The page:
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The Luhya (also Luyia, Luhia, Abaluhya) are the second largest ethnic group in Kenya, numbering about 5.3 million people. The Luhya are made up of about 16 sub-ethnic groups in Kenya, the most dominant groups being the: Bukhusu, Maragoli, Wanga, Ava-Nyore (who ruled the Bunyoro Kingdom in present day Uganda), Marama, Idakho, Khisa, Isukha, Tsotso, Tiriki, Khabras, Ava-Nyala, Tachoni, Khayo, Marachi and Samia. One sub-ethnic group is in northern Tanzania and four are in Uganda.
The languages of the Luhya are similar in structure but are different from one another to the extent that none of them has been designated as the central dialect. The Luhya are, traditionally, agriculturalists, and they grow different crops depending on the region where they live having varieties like wheat, tea, cassava, sugarcanes fishing and more. Bull fighting is an old age tradition which forms a crucial aspect of luhya culture happening several times a year.
The event happens in sigalagala a luhya local name for a home. The fight lasts from 5 to 30 minutes with the owner of winning bull taking home the prize money. The fight is so significant that it reinforces the clans’ loyalty and the communal pride home. The Luhya, with the exception of the Marama and Saamia, practiced male circumcision while other sub-tribes practiced female clitoridectomy. Luhya culture revolves around the extended family. Polygamy is allowed and, traditionally, was actually normal. Traditionally about 10 to 15 families made up a village which was headed by a village headman (‘Omukasa’ or Oweliguru) and was elected by the male population in the village.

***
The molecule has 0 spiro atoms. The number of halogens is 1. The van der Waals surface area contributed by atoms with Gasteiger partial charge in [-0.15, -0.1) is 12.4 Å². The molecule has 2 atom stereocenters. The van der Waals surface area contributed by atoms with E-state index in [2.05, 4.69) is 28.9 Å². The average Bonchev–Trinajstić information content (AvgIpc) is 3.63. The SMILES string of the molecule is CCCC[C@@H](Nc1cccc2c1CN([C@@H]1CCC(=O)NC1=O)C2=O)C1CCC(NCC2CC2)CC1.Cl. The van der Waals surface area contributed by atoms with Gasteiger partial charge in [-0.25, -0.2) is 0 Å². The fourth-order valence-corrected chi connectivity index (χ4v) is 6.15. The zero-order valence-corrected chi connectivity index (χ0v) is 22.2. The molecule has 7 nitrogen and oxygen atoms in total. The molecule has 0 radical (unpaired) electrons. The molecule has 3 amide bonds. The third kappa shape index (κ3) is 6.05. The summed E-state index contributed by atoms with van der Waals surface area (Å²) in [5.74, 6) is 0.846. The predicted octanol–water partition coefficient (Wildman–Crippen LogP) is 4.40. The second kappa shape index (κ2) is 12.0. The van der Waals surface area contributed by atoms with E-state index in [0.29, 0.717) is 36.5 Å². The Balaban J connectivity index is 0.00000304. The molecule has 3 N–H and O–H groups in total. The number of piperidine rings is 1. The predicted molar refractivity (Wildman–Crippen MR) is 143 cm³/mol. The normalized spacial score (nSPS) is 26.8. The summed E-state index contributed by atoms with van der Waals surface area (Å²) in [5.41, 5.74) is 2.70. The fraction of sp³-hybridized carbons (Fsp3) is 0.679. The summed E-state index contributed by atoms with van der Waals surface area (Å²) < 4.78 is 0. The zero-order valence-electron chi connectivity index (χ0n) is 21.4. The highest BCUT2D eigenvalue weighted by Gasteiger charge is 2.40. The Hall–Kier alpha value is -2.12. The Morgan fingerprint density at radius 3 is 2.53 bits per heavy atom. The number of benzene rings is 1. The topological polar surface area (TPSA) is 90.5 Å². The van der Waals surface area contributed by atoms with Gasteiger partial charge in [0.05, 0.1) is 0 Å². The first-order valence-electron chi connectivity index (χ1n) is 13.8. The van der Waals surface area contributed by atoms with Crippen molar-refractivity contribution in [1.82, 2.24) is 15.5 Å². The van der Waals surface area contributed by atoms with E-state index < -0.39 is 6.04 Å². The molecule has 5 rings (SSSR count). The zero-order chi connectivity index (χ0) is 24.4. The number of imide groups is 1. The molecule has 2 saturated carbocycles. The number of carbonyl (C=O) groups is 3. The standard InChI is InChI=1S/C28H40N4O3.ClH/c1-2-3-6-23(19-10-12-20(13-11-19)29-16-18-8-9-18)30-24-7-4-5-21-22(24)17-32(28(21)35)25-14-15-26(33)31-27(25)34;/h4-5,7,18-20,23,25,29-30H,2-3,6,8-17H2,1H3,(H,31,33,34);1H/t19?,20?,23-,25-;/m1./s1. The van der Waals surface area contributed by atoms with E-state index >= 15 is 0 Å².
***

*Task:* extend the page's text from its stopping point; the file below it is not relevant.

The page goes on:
In many cases, the village headman was also a shaman and healer. Within a family, hierarchy was strictly enforced. Among the men, the man of the home was the ultimate authority, followed by his first-born son. Children are named after the clan’s ancestors, or after their grandparents, or after events or the weather. The traditional religion practiced is animism and spiritism. Witch-doctors and wizards commonly referred to as night runners are common. Christianity has been witness among the Luhya in the recent past, yet many mix Christianity with traditional religion.